Part of protecting your business is getting the right insurance coverage. At the least, you have general liability and workers' compensation. Others you may have purchased include commercial auto, professional liability and property insurance.

With all the natural disasters that happen in Florida, a vital area to add to your policy is business interruption. It is important to understand how this type of insurance works and ensure you have enough coverage before damage occurs.

What the policy covers

The purpose of business interruption insurance is to compensate you for the losses you incur while you cannot conduct business operations. It can also reimburse you for expenses such as securing a temporary office site. It normally only covers the time period between the event that caused your business to close to the time you reopen after repairs and renovations. The length may be shorter if your business is inoperable for longer than your policy's indemnity period. Likewise, if the losses exceed the insured amount, you may be responsible for the difference.

You may be able to include additional coverage in your policy. Extended business interruption lasts from the time past the date of repairs, but it ends before you return to your previous profits. Contingent business interruption covers loss from damage to those you do business with, such as your suppliers and clients. Other add-ons may be available, depending on your provider.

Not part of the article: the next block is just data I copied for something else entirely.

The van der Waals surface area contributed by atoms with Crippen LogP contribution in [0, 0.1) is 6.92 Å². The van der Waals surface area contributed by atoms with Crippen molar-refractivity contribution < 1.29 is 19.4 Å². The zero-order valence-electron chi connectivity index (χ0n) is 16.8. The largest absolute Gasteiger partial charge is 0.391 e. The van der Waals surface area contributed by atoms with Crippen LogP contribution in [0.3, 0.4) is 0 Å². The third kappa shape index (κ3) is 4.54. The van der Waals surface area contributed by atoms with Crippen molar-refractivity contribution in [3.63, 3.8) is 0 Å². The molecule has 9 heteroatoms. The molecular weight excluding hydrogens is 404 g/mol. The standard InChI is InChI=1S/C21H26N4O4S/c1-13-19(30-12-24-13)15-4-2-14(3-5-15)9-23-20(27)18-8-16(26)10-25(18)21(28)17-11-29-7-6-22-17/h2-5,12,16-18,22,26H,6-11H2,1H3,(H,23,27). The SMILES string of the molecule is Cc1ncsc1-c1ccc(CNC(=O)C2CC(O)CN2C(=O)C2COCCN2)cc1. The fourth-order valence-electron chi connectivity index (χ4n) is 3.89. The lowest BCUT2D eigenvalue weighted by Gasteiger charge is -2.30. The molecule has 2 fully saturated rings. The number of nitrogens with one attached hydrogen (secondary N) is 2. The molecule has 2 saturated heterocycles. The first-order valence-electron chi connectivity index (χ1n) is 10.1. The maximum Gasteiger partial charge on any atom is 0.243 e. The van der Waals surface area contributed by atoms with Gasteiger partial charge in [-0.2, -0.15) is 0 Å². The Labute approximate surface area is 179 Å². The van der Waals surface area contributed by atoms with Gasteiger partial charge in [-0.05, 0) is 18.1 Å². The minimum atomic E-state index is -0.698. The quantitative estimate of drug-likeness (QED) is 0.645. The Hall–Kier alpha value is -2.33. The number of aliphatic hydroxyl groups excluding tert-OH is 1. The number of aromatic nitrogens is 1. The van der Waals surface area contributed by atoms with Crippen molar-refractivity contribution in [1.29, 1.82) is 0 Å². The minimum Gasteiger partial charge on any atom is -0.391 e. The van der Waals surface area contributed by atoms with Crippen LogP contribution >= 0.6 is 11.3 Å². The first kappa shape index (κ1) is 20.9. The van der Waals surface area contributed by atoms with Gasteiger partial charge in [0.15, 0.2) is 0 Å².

Tips for filing a business interruption claim

As with any type of insurance claim, the more details you submit, the better. You should include the following information:

  • The location of the property
  • An overview of the business (size, number of workers, hours of operation, goods or services)
  • Its financial history and current numbers
  • A timeline of what happened
  • A description of the damage and how it affected operations

Keep accurate records of losses, expenses, inventory and communications during this time to submit to your insurer later. Every year, calculate your company's pre-loss value and review your policy to determine if your coverage is sufficient.

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